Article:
Object pooling is a design pattern wherein a pool of pre-instantiated objects is kept ready in-memory. The objects from this pool are used as & when required. Usage of an object pool reduces the time & resources required to allocate & destroy objects.
While this post talks about an object pool implementation for Unity, the concepts can be generalized & used for any language/framework.
This implementation uses one Stack to store the pool of objects.
- Instantiate n objects, where n is the pool size.
- Set the value of isPooled flag on all objects to true.
- Push objects onto the stack.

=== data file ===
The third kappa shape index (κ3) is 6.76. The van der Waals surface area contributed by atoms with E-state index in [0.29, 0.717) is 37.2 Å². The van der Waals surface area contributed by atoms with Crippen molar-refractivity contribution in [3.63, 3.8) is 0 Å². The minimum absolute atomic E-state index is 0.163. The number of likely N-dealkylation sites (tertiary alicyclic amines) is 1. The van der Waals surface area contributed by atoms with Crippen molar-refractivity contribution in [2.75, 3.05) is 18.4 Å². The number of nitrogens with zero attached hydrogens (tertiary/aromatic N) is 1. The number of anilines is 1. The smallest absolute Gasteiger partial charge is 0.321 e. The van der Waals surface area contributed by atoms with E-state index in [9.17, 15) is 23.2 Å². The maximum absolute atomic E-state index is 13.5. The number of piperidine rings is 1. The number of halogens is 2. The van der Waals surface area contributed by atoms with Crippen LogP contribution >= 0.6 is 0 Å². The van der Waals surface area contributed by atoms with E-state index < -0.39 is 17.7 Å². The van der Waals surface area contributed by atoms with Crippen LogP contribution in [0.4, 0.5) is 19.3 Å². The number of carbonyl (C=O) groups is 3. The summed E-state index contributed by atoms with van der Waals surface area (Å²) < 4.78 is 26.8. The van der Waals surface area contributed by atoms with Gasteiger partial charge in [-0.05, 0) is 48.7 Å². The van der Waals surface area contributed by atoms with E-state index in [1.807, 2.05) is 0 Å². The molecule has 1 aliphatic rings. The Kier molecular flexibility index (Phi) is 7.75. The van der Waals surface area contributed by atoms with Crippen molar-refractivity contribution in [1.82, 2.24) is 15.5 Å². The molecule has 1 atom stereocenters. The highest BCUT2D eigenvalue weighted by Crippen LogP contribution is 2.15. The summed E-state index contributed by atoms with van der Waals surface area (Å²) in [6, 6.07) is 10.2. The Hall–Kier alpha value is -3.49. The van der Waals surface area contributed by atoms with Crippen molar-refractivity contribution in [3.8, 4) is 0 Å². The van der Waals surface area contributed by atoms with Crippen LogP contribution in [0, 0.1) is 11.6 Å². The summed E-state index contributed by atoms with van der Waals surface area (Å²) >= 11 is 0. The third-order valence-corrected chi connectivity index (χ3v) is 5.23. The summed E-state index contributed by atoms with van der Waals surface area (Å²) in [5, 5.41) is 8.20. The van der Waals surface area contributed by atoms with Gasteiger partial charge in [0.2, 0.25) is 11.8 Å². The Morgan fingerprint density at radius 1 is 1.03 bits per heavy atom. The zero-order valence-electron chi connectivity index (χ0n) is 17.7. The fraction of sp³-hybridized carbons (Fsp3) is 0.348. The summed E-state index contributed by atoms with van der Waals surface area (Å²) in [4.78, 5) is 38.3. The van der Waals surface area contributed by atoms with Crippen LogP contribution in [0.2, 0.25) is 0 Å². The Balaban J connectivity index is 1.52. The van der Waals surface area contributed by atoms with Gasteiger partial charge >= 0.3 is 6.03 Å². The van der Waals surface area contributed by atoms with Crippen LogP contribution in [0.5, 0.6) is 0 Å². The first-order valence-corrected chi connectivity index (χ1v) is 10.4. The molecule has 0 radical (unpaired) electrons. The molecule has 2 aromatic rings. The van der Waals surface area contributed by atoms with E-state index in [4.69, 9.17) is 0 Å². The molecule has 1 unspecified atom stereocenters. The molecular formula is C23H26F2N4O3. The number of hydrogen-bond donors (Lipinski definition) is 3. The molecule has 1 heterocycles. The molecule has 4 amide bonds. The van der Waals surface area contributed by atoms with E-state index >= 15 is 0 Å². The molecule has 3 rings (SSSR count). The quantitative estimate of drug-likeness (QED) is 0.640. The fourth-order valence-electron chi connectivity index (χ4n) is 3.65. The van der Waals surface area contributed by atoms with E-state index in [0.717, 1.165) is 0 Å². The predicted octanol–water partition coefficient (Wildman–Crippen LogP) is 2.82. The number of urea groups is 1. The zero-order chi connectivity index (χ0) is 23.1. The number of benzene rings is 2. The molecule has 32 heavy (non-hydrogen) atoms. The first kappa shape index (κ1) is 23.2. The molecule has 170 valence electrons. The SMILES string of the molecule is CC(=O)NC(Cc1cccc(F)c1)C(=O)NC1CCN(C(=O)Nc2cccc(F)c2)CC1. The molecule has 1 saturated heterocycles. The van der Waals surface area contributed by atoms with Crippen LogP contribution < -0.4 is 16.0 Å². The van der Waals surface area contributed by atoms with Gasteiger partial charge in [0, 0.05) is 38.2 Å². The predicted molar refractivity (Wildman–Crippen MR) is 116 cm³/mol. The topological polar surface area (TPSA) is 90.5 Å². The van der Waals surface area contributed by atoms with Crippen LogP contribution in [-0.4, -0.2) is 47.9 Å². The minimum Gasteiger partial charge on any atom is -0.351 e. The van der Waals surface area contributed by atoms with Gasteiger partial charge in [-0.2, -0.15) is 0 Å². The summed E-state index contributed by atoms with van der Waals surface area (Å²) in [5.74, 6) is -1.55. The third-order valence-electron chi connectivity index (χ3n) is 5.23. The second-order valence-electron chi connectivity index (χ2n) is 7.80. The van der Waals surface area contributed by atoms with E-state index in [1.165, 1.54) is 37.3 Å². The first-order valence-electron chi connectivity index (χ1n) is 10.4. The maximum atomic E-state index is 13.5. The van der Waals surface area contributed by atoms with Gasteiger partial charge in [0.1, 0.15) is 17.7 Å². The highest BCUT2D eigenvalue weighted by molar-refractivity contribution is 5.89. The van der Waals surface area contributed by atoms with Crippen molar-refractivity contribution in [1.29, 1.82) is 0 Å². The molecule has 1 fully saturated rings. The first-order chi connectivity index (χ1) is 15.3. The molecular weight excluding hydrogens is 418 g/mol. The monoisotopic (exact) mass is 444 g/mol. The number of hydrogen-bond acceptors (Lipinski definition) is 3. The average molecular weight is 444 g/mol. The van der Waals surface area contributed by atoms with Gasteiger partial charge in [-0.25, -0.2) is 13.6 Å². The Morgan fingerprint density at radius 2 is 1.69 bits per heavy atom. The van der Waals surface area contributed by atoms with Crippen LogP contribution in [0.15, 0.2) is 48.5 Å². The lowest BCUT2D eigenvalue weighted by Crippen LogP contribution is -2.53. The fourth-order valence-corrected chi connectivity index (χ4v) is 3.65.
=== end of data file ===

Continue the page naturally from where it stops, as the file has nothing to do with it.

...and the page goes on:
- Pop the topmost element in stack. However, if the stack is empty & the pool can be resized, create a new element.
- Set the value of isPooled flag to false.
- Return this object to caller.
Returning an object to pool
- Check if the object is already in pool by testing against the value of isPooled flag.
- If isPooled is false, set the value of isPooled flag to true.
- Push the object onto the stack.
Time Complexity of the algorithm
Since object insertion & retrieval on a stack can be accomplished in O(1), the above mentioned algorithm will have a time complexity of O(1).
Pros & Cons
Since the object retrieved from the pool is not referenced by any data structure, it is disassociated from the pool & can be destroyed if required. Although such an action will defeat the purpose of having a pool, it might prove to be useful in certain situations.
I’d love to hear your comments on this post/ my implementation.